Could Congress get involved in the efforts to free Fannie Mae and Freddie Mac from conservatorship? A letter that was sent by two senators to Treasury Secretary Steven Mnuchin and Federal Housing Finance Agency Director Mark Calabria suggests it might.
However, there are reasons to believe Congress won't step in to prevent Fannie Mae and Freddie Mac from exiting conservatorship.
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Letter suggests Congress could block Fannie Mae, Freddie Mac from exiting
Senators Mark Warner and Michael Rounds sent a letter to Mnuchin and Calabria on Monday. The letter is about the status of the government-sponsored enterprises. It reminds them that the U.S. government has laid out a lot of money to assist Fannie and Freddie and is ready to invest more if needed.
The latter also argues that the government must be repaid for its extensions of credit at fair market value, but it ignores all the payments the GSEs have made thus far. The senators who sent the letter want to see the government get even more money from Fannie and Freddie even though it has been claiming the dividends rightly owned to preferred shareholders for years.
In a note, analyst Dick Bove of Odeon Capital said the senators are rejecting the idea that the net worth sweep can be eliminated and that the senior preferred shares can be considered paid. They also acknowledge that Mnuchin and Calabria can decide whatever they choose, but they also suggest that Congress might want a say over what happens to Fannie Mae and Freddie Mac.
Why send the letter now?
Bove notes some interesting things about the timing of the letter. The efforts to free Fannie and Freddie from conservatorship have been advancing for quite some time, but they are only just now expressing a concern. Bove believes they might be raising the issue now because an action to release the GSEs from their conservatorships is imminent.
He also points out that only two senators signed the letter. He suggests that this could mean that there is little to no interest for Congress to get involved in what happens to Fannie Mae and Freddie Mac. In fact, Congress might even be relieved to have that issue removed from its plate.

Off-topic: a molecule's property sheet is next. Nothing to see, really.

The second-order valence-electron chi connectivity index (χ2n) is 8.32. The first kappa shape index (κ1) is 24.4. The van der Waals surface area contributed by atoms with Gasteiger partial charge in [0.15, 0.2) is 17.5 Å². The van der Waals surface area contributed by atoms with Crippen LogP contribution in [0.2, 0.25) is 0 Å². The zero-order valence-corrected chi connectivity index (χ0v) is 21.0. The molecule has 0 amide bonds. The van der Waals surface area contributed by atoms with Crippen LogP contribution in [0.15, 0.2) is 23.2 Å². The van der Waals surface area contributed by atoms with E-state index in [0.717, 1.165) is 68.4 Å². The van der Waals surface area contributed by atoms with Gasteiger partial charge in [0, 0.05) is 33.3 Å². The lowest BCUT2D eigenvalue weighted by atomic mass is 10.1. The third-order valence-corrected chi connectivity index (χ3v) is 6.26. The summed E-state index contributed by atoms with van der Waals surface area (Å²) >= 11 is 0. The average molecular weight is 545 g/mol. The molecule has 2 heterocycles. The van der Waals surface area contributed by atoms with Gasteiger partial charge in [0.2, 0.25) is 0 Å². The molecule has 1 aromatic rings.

Finally, he questions why the letter focuses on the government being repaid for the senior preferred shares when it has already been repaid. He suggests that the two senators could be raising the issue because there is a growing sentiment that the preferreds have already been repaid, and the senators are objecting to the idea.
Congress might not get involved in Fannie Mae and Freddie Mac
The letter appears to be very negative because it suggests that Congress could step in and get involved in the future of Fannie Mae and Freddie Mac, interfering with negotiations. However, Bove believes the opposite might actually be true.
He said there could be negotiations going on that are moving in the direction that shareholders like, and the two senators may be trying to stop the forward momentum. The Supreme Court is set to hear the Collins case, which involves the net worth sweep, in December. Tim Pagliara of CapWealth Advisors has said the case is turning out to be very "embarrassing" for the government because it is losing and "committed perjury" when it brought Fannie and Freddie into their conservatorships. Because of the government's weak position in the case, there is a possibility that there are negotiations going on that aren't being made public.
Bove views the senators' letter positively because it provides further evidence that shareholders may finally be winning their case against the government.